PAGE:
I would not recommend adding of the additional section into the manuscript, as the manuscript might become 'unreadable'. However, certain aspects of this "additional" discussion section might be included in the manuscript. Nevertheless, I would strongly recommend considerable shortening of the manuscript.

In my opinion, this paper should be published, but should be regarded as a 'hypothesis paper' as it contains many assumptions, which were not proven by experimental evidence, and it contains many review-like sections.

Author response: As explained above, we have managed to comply to these slightly contradictory recommendations (i.e. including more points but shortening overall) by splitting the paper in two: One 'real' paper with the results, and one hypothesis paper.

Reviewer's report 3

Pierre Pontarotti

This article hypothesizes that the Peptide Binding Region of the mouse, rat and human Class I b, that presents the leader peptide from the Class I a molecules to natural killer cells, evolved from a common ancestor while the non PBR part evolved via gene conversion.

The arguments are based upon phylogenic analysis and upon the conserved location of these MHC class I b genes.

This contrasts with another hypothesis: the MHC class I genes are lineage specific, they come from a common ancestor which is different in the human and mouse lineage, (in other word class I gene from mouse and human are paralogues), and HLA E and H2Qa1 PBR evolved via convergent evolution...

In order to strengthen their hypothesis the authors should screen other mammalian lineages using ensembl data bases since some sequences of ensembl data base are not obligatory present in NCBI NR, especially those from canis, loxodanta, bos Taurus, canis Familirais and monodelphis (even if this species is out side of the eutherian group). If an "HLAE like" PBR orthologue is found in all these groups, the author hypothesis will be stronger supported.

Author response: We would indeed have been very interested to identify MHC class I molecules with CD94L-like PBR outside of the rodent and primate genera. As was already indicated in the result section entitled "Certain residues are CD94L-specific, and others are homogenised within species" (on page 10 of the current manuscript), we have repeatedly tried to identify such molecules via several approaches in all the online databases available to us, and, as of 20 Dec 2005, we have not succeeded so far.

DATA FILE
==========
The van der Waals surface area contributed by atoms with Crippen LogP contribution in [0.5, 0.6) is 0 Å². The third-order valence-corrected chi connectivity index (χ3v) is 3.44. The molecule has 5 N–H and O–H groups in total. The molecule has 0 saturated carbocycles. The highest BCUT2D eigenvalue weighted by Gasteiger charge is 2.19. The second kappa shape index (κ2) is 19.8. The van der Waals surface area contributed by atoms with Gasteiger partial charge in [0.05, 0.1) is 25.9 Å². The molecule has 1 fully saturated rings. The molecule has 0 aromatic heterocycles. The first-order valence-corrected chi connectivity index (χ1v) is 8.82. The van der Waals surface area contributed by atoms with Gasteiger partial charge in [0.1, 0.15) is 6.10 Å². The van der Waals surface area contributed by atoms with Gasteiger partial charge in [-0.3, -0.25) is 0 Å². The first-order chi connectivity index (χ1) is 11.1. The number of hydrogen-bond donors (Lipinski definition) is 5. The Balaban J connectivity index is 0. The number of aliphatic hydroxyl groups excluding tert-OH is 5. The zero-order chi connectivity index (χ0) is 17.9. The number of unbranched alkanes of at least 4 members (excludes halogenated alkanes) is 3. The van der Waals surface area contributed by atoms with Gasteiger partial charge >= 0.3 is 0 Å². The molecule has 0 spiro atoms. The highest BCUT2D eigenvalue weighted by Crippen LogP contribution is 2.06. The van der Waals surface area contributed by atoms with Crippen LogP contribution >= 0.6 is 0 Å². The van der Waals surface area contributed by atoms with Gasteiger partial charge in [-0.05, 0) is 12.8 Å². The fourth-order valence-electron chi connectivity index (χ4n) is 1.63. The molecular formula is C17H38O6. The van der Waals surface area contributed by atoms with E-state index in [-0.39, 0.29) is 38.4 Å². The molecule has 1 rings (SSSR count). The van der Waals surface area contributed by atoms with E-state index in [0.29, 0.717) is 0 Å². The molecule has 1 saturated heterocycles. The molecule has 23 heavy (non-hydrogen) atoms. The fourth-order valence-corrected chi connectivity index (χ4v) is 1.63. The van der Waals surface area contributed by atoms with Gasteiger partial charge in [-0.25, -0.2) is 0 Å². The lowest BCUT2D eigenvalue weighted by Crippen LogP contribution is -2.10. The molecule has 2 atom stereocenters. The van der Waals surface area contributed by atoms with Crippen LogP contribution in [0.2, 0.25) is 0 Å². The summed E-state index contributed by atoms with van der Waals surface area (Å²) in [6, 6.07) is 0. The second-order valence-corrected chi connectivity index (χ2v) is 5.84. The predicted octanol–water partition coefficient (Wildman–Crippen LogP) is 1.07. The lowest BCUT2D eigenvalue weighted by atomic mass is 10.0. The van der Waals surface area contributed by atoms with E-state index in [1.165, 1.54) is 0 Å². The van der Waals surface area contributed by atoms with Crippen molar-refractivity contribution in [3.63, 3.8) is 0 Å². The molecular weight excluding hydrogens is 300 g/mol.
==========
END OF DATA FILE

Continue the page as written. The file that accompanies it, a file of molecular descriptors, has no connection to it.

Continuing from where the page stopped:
Second if the conversion of the non PBR HLA E like gene is an ongoing process, this could be seen at higher taxonomic level, for example at primate level by comparing human chimp and macaque MHC class I genes: more homogenization should be seen outside the "HLA E like" PBR than within the PBR.

Author response: This is indeed exactly what we see, and this is discussed on page 18 of the manuscript (Comparison of this tree...... low support values).

Other comments:

Concerning the sentence page 14 L 11: Among the classI B ...years ago. I do not understand why the results confirm that CD94L molecules are much more evolutionary conserved than Class I a molecules.

Author response: This was indeed confusing, and I have tried to clarify this point by writing the following sentence:

"The fact that the comparison of primate sequences strongly suggests that the four CD94L are orthologues, whereas this is much less clear for the corresponding class Ia sequences confirms previous reports that primate


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Many thanks to Carol Featherstone, Nicolas Galtier, Denis Hudrisier, Philippe Le Bouteiller, Jim Kaufman, and John Trowsdale for careful reading of the manuscript and to Stephan Beck, Pierre Pontarotti and Lutz Walter for their time and dedication in their work as referees for this manuscript. Etienne Joly is employed and funded by INSERM.

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Joly, E. Various hypotheses on MHC evolution suggested by the concerted evolution of CD94L and MHC class Ia molecules. Biol Direct 1, 3 (2006).